Social Science as Civic Discourse: Essays on the Invention, Legitimation, and Uses of Social Theory

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University of Chicago Press, 16. nov 1989 - 227 pages
Richard Harvey Brown's pioneering explorations in the philosophy of social science and the theory of rhetoric reach a culmination in Social Science as Civic Discourse. In his earlier works, he argued for a logic of discovery and explanation in social science by showing that science and art both depend on metaphoric thinking, and he has applied that logic to society as a narrative text in which significant action by moral agents is possible. This new work is at once a philosophical critique of social theory and a social-theoretical critique of politics. Brown proposes to redirect the language and the mission of the social sciences toward a new discourse for a humane civic practice.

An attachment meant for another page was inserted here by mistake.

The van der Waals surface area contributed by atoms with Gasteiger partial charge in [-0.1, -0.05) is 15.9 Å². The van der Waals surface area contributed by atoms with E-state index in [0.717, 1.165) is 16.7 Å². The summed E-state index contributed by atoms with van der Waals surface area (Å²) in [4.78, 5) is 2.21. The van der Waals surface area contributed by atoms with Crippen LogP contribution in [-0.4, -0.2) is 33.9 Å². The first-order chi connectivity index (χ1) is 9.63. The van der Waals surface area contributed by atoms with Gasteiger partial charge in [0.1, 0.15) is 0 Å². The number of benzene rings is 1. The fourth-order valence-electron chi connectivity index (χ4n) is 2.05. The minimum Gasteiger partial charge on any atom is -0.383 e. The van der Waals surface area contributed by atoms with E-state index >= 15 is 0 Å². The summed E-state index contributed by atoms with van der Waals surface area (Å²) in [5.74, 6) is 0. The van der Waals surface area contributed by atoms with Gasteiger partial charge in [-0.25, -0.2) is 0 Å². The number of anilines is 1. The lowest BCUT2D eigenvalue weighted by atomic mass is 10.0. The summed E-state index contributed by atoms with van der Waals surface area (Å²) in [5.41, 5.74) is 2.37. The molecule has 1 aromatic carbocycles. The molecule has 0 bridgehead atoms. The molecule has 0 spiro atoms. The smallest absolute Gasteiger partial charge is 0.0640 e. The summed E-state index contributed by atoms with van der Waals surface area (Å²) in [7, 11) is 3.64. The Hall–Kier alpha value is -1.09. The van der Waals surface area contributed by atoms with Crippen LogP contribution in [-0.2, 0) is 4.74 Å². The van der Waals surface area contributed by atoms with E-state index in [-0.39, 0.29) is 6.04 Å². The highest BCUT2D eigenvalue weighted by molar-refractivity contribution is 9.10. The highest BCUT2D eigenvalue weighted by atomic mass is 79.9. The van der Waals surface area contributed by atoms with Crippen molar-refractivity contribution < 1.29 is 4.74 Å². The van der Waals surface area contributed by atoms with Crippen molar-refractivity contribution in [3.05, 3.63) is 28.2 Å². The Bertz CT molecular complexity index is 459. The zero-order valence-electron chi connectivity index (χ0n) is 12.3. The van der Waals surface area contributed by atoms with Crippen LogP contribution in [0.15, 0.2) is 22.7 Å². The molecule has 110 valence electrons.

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Contents

The Positivist Habit of Mind
9
The Romantic Alternative and Its Limits
28
JeanPaul Sartre and Claude LeviStrauss
55
Metaphor and Knowledge of History I
79
of Linguistic Figuration
98
Bureaucracy as Praxis
123
Social Planning as Symbolic Practice
143
Notes
171
References
187
Index
217
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About the author (1989)

Richard Harvey Brown, professor of sociology at the University of Maryland, College Park, is the author of Society as Text and A Poetic for Sociology, both published by the University of Chicago Press.


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